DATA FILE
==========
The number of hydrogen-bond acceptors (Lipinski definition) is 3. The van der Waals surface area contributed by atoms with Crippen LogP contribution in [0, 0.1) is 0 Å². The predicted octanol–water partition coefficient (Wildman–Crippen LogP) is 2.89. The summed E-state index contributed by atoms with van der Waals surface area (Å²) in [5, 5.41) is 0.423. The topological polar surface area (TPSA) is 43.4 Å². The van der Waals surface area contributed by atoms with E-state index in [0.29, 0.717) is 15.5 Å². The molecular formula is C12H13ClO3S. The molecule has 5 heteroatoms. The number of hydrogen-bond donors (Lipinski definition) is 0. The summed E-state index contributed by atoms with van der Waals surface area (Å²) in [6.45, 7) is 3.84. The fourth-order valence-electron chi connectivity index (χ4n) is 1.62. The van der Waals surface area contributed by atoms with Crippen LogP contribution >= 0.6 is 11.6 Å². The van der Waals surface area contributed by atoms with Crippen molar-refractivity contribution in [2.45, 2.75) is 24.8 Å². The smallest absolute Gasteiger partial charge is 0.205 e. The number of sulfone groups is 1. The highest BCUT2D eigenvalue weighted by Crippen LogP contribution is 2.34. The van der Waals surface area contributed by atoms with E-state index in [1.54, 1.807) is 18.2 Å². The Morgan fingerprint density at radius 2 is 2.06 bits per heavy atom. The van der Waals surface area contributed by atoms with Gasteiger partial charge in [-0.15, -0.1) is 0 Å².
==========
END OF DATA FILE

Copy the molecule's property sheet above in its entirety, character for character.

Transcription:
The number of hydrogen-bond acceptors (Lipinski definition) is 3. The van der Waals surface area contributed by atoms with Crippen LogP contribution in [0, 0.1) is 0 Å². The predicted octanol–water partition coefficient (Wildman–Crippen LogP) is 2.89. The summed E-state index contributed by atoms with van der Waals surface area (Å²) in [5, 5.41) is 0.423. The topological polar surface area (TPSA) is 43.4 Å². The van der Waals surface area contributed by atoms with E-state index in [0.29, 0.717) is 15.5 Å². The molecular formula is C12H13ClO3S. The molecule has 5 heteroatoms. The number of hydrogen-bond donors (Lipinski definition) is 0. The summed E-state index contributed by atoms with van der Waals surface area (Å²) in [6.45, 7) is 3.84. The fourth-order valence-electron chi connectivity index (χ4n) is 1.62. The van der Waals surface area contributed by atoms with Crippen LogP contribution >= 0.6 is 11.6 Å². The van der Waals surface area contributed by atoms with Crippen molar-refractivity contribution in [2.45, 2.75) is 24.8 Å². The smallest absolute Gasteiger partial charge is 0.205 e. The number of sulfone groups is 1. The highest BCUT2D eigenvalue weighted by Crippen LogP contribution is 2.34. The van der Waals surface area contributed by atoms with E-state index in [1.54, 1.807) is 18.2 Å². The Morgan fingerprint density at radius 2 is 2.06 bits per heavy atom. The van der Waals surface area contributed by atoms with Gasteiger partial charge in [-0.15, -0.1) is 0 Å².